Saturday, November 26, 2016

Birthday: "You can only predict things after they have happened."

Eugene Ionesco (1909-1994)
Playwright, critic

Absurdism has never been appreciated in America, having long been relegated to politics, economics, and evangelical religious practice. Ionesco once wrote, “Why do people always expect authors to answer questions? I am an author because I want to ask questions. If I had answers, I'd be a politician.”

For those growing up in Europe in the last century, absurdism was a way of life. Take Ionesco’s. Born to a Romanian lawyer, he was raised in France, where his father read for an advanced degree. In the middle of World War I, the father returned to Romania and dropped out of touch. The family thought him killed in action. He resurfaced in 1925, having had a very good war in the Romanian government. He used his influence to obtain a divorce, claiming his wife ad abandoned him and moved abroad, and married a wealthy woman in 1917. His decree granted Eugene’s father the custody of his children, who were shipped back to Romania.

Possession, rather than affection, drove the father, and the step-mom, who was straight out of central casting in the Brothers Grimm Studios. Eugene returned to France after a year, and took a degree in French literature. Eking out a living as a teacher, he married in 1936, with exquisitely bad timing he moved the family to Romania in 1939. It took three years to get the clearances from the Nazis and Vichy to return to France.

Long a fan of Alfred Jarry- author of the scandalous Ubu Roi- and the rather more respectable Surrealists and Dadaists, still later, Samuel Beckett- Ionesco began teaching himself English by copying sentences out of primers and memorizing them. This one-inch-from-the-ground approach led him to develop a highly literal view of words and their meanings (a comparable, modern example is British comedian Eddie Izzard’s sketch in which he constructs a visit to France using only the contents of a French phrase book).

This feeling only intensified with the introduction in later lessons of the characters known as "Mr. and Mrs. Smith". To his astonishment, Mrs. Smith informed her husband that they had several children, that they lived in the vicinity of London, that their name was Smith, that Mr. Smith was a clerk, and that they had a servant, Mary, who was English like themselves. What was remarkable about Mrs. Smith, he thought, was her eminently methodical procedure in her quest for truth. For Ionesco, the clichés and truisms of the conversation primer disintegrated into wild caricature and parody with language itself disintegrating into disjointed fragments of words. Ionesco set about translating this experience into a play, The Bald Soprano (1950). It was far from a success and went unnoticed until a few established writers and critics, among them Jean Anouilh and Raymond Queneau, championed the play.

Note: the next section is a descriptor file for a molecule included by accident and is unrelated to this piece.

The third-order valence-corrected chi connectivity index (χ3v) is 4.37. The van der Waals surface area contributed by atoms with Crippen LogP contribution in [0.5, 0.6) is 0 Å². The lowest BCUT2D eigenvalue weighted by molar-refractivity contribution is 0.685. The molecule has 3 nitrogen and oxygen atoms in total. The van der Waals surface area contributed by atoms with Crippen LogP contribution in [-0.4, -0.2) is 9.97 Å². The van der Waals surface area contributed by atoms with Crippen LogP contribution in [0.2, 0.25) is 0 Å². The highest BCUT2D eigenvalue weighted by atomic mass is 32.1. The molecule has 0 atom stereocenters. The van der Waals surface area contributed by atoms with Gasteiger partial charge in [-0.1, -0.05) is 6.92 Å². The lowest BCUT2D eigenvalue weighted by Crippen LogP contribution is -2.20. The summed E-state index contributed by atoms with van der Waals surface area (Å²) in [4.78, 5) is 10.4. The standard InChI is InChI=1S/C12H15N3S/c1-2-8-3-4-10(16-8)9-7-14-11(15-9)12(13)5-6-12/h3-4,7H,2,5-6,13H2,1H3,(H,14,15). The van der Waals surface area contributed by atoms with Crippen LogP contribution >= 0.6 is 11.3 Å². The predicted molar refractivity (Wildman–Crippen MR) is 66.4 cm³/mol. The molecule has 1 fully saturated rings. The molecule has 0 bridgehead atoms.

Something clicked, and Ionesco began writing one act plays at the age of 48.

In them Ionesco rejects a conventional story-line as their basis, instead taking their dramatic structure from accelerating rhythms and/or cyclical repetitions. He disregards psychology and coherent dialogue, thereby depicting a dehumanized world with mechanical, puppet-like characters who speak in non-sequiturs. Language becomes rarefied, with words and material objects gaining a life of their own, increasingly overwhelming the characters and creating a sense of menace.

He wrote 26 of his 34 stage works between 1950 and 1970, building an international reputation. His works enjoyed favor in more, and less, democratic societies: in the latter, censors rarely understood what they read, and for audiences, there was much that directors and actors could stuff between the lines. He told an interviewer,

Béranger [the protagonist in Rhinoceros] represents the modern man. He is a victim of totalitarianism — of both kinds of totalitarianism, of the Right and of the Left. When Rhinoceros was produced in Germany, it had fifty curtain calls. The next day the papers wrote, “Ionesco shows us how we became Nazis.” But in Moscow, they wanted me to rewrite it and make sure that it dealt with Nazism and not with their kind of totalitarianism. In Buenos Aires, the military government thought it was an attack on Perónism.

From Rhinoceros (1959):

Logician: A cat has four paws.
Old Gentleman: My dog had four paws.
Logician: Then it's a cat.
Old Gentleman: So my dog is a cat?
Logician: And the contrary is also true.

In a Paris Review interview, Ionesco explained his work to comparing it to Beckett’s:

Beckett shows death; his people are in dustbins or waiting for God. (Beckett will be cross with me for mentioning God, but never mind.) Similarly, in my play The New Tenant, there is no speech, or rather, the speeches are given to the Janitor. The Tenant just suffocates beneath proliferating furniture and objects — which is a symbol of death. There were no longer words being spoken, but images being visualized. We achieved it above all by the dislocation of language. … Beckett destroys language with silence. I do it with too much language, with characters talking at random, and by inventing words.

In the 1970s his productivity slowed; as appreciation for his work grew, honors piled up. He was elected to the French Academy in 1970. “My work has been essentially a dialogue with death, asking him, “Why? Why?” So only death can silence me. Only death can close my lips.”

When he died, at 84, he was buried at Montparnasse. His headstone reads, Pray to the I- don't-know-who: Jesus Christ, I hope

#HenryBemisBooks #LiteraryBirthdays #EugeneIonesco #Absurdism

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